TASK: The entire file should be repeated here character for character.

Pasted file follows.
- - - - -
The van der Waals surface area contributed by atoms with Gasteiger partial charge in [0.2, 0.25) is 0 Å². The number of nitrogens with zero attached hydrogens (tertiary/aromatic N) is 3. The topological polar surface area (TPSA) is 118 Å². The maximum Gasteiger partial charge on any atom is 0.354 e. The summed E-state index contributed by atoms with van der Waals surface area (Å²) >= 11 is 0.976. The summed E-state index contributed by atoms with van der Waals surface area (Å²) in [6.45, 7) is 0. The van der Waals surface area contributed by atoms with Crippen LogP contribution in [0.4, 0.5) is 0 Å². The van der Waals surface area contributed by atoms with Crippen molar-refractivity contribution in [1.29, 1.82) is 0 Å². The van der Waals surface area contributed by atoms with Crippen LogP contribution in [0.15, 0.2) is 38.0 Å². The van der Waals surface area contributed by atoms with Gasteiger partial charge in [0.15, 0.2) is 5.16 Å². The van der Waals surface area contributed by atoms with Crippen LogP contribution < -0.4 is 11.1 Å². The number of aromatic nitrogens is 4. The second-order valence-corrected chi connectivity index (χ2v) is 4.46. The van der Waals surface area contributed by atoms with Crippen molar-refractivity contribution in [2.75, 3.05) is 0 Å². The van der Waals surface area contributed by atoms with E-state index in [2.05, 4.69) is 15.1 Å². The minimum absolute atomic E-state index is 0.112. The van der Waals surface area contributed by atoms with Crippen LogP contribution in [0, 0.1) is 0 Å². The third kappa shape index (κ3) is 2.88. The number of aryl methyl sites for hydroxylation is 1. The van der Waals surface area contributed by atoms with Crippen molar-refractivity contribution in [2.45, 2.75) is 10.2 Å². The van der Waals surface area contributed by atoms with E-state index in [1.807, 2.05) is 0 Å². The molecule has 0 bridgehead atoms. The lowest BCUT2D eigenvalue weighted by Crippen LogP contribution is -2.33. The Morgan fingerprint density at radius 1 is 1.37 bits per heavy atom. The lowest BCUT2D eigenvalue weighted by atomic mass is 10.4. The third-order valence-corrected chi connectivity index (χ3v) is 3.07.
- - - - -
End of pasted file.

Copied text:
The van der Waals surface area contributed by atoms with Gasteiger partial charge in [0.2, 0.25) is 0 Å². The number of nitrogens with zero attached hydrogens (tertiary/aromatic N) is 3. The topological polar surface area (TPSA) is 118 Å². The maximum Gasteiger partial charge on any atom is 0.354 e. The summed E-state index contributed by atoms with van der Waals surface area (Å²) >= 11 is 0.976. The summed E-state index contributed by atoms with van der Waals surface area (Å²) in [6.45, 7) is 0. The van der Waals surface area contributed by atoms with Crippen LogP contribution in [0.4, 0.5) is 0 Å². The van der Waals surface area contributed by atoms with Crippen molar-refractivity contribution in [1.29, 1.82) is 0 Å². The van der Waals surface area contributed by atoms with Crippen LogP contribution in [0.15, 0.2) is 38.0 Å². The van der Waals surface area contributed by atoms with Gasteiger partial charge in [0.15, 0.2) is 5.16 Å². The van der Waals surface area contributed by atoms with Crippen LogP contribution < -0.4 is 11.1 Å². The number of aromatic nitrogens is 4. The second-order valence-corrected chi connectivity index (χ2v) is 4.46. The van der Waals surface area contributed by atoms with Crippen molar-refractivity contribution in [2.75, 3.05) is 0 Å². The van der Waals surface area contributed by atoms with E-state index in [2.05, 4.69) is 15.1 Å². The minimum absolute atomic E-state index is 0.112. The van der Waals surface area contributed by atoms with Crippen LogP contribution in [0, 0.1) is 0 Å². The third kappa shape index (κ3) is 2.88. The number of aryl methyl sites for hydroxylation is 1. The van der Waals surface area contributed by atoms with Crippen molar-refractivity contribution in [2.45, 2.75) is 10.2 Å². The van der Waals surface area contributed by atoms with E-state index in [1.807, 2.05) is 0 Å². The molecule has 0 bridgehead atoms. The lowest BCUT2D eigenvalue weighted by Crippen LogP contribution is -2.33. The Morgan fingerprint density at radius 1 is 1.37 bits per heavy atom. The lowest BCUT2D eigenvalue weighted by atomic mass is 10.4. The third-order valence-corrected chi connectivity index (χ3v) is 3.07.